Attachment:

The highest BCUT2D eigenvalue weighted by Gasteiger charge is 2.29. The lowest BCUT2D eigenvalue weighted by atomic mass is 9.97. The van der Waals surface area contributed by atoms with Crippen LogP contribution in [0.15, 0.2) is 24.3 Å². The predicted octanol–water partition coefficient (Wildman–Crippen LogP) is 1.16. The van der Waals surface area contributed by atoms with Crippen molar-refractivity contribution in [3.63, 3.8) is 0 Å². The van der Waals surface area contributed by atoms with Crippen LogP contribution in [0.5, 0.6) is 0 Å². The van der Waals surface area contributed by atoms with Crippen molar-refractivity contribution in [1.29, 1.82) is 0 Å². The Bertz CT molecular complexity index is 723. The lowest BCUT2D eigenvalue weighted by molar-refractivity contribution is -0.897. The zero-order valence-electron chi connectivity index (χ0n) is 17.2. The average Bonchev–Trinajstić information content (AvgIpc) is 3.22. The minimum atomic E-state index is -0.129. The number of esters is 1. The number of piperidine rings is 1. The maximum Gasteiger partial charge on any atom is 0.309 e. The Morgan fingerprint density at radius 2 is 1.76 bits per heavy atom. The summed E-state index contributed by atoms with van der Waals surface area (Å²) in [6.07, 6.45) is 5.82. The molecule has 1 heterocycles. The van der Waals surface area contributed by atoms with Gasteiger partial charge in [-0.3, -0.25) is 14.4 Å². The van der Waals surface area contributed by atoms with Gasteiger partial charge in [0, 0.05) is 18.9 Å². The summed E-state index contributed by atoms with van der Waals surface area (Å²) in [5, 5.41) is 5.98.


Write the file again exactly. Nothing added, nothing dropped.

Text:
The highest BCUT2D eigenvalue weighted by Gasteiger charge is 2.29. The lowest BCUT2D eigenvalue weighted by atomic mass is 9.97. The van der Waals surface area contributed by atoms with Crippen LogP contribution in [0.15, 0.2) is 24.3 Å². The predicted octanol–water partition coefficient (Wildman–Crippen LogP) is 1.16. The van der Waals surface area contributed by atoms with Crippen molar-refractivity contribution in [3.63, 3.8) is 0 Å². The van der Waals surface area contributed by atoms with Crippen LogP contribution in [0.5, 0.6) is 0 Å². The van der Waals surface area contributed by atoms with Crippen molar-refractivity contribution in [1.29, 1.82) is 0 Å². The Bertz CT molecular complexity index is 723. The lowest BCUT2D eigenvalue weighted by molar-refractivity contribution is -0.897. The zero-order valence-electron chi connectivity index (χ0n) is 17.2. The average Bonchev–Trinajstić information content (AvgIpc) is 3.22. The minimum atomic E-state index is -0.129. The number of esters is 1. The number of piperidine rings is 1. The maximum Gasteiger partial charge on any atom is 0.309 e. The Morgan fingerprint density at radius 2 is 1.76 bits per heavy atom. The summed E-state index contributed by atoms with van der Waals surface area (Å²) in [6.07, 6.45) is 5.82. The molecule has 1 heterocycles. The van der Waals surface area contributed by atoms with Gasteiger partial charge in [-0.3, -0.25) is 14.4 Å². The van der Waals surface area contributed by atoms with Gasteiger partial charge in [0, 0.05) is 18.9 Å². The summed E-state index contributed by atoms with van der Waals surface area (Å²) in [5, 5.41) is 5.98.